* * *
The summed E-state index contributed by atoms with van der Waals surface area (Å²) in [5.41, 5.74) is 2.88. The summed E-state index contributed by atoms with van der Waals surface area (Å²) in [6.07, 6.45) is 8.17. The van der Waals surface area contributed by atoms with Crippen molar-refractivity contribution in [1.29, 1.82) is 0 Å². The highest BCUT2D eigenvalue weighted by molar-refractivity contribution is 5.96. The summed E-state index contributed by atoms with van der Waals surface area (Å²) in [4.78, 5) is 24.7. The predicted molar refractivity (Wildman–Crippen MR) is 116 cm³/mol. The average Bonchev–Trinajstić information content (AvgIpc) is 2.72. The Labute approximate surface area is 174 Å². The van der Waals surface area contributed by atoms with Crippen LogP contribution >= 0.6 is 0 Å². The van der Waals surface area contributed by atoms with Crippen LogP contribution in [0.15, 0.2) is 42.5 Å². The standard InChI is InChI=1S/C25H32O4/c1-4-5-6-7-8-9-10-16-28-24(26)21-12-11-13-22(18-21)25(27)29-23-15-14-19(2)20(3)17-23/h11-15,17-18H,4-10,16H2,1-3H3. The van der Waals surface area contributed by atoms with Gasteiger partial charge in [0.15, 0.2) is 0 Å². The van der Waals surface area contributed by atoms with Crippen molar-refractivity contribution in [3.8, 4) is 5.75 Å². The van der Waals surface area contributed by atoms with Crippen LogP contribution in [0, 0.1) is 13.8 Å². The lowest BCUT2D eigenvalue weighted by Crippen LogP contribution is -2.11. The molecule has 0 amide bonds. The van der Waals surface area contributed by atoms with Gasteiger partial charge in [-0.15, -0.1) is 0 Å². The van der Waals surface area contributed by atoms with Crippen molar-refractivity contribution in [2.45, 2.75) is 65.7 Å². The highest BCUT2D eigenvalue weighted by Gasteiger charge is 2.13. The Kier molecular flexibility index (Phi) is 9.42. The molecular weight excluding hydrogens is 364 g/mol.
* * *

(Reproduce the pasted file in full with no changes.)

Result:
The summed E-state index contributed by atoms with van der Waals surface area (Å²) in [5.41, 5.74) is 2.88. The summed E-state index contributed by atoms with van der Waals surface area (Å²) in [6.07, 6.45) is 8.17. The van der Waals surface area contributed by atoms with Crippen molar-refractivity contribution in [1.29, 1.82) is 0 Å². The highest BCUT2D eigenvalue weighted by molar-refractivity contribution is 5.96. The summed E-state index contributed by atoms with van der Waals surface area (Å²) in [4.78, 5) is 24.7. The predicted molar refractivity (Wildman–Crippen MR) is 116 cm³/mol. The average Bonchev–Trinajstić information content (AvgIpc) is 2.72. The Labute approximate surface area is 174 Å². The van der Waals surface area contributed by atoms with Crippen LogP contribution >= 0.6 is 0 Å². The van der Waals surface area contributed by atoms with Crippen LogP contribution in [0.15, 0.2) is 42.5 Å². The standard InChI is InChI=1S/C25H32O4/c1-4-5-6-7-8-9-10-16-28-24(26)21-12-11-13-22(18-21)25(27)29-23-15-14-19(2)20(3)17-23/h11-15,17-18H,4-10,16H2,1-3H3. The van der Waals surface area contributed by atoms with Gasteiger partial charge in [0.15, 0.2) is 0 Å². The van der Waals surface area contributed by atoms with Crippen molar-refractivity contribution in [3.8, 4) is 5.75 Å². The van der Waals surface area contributed by atoms with Crippen LogP contribution in [0, 0.1) is 13.8 Å². The lowest BCUT2D eigenvalue weighted by Crippen LogP contribution is -2.11. The molecule has 0 amide bonds. The van der Waals surface area contributed by atoms with Gasteiger partial charge in [-0.15, -0.1) is 0 Å². The van der Waals surface area contributed by atoms with Crippen molar-refractivity contribution in [2.45, 2.75) is 65.7 Å². The highest BCUT2D eigenvalue weighted by Gasteiger charge is 2.13. The Kier molecular flexibility index (Phi) is 9.42. The molecular weight excluding hydrogens is 364 g/mol.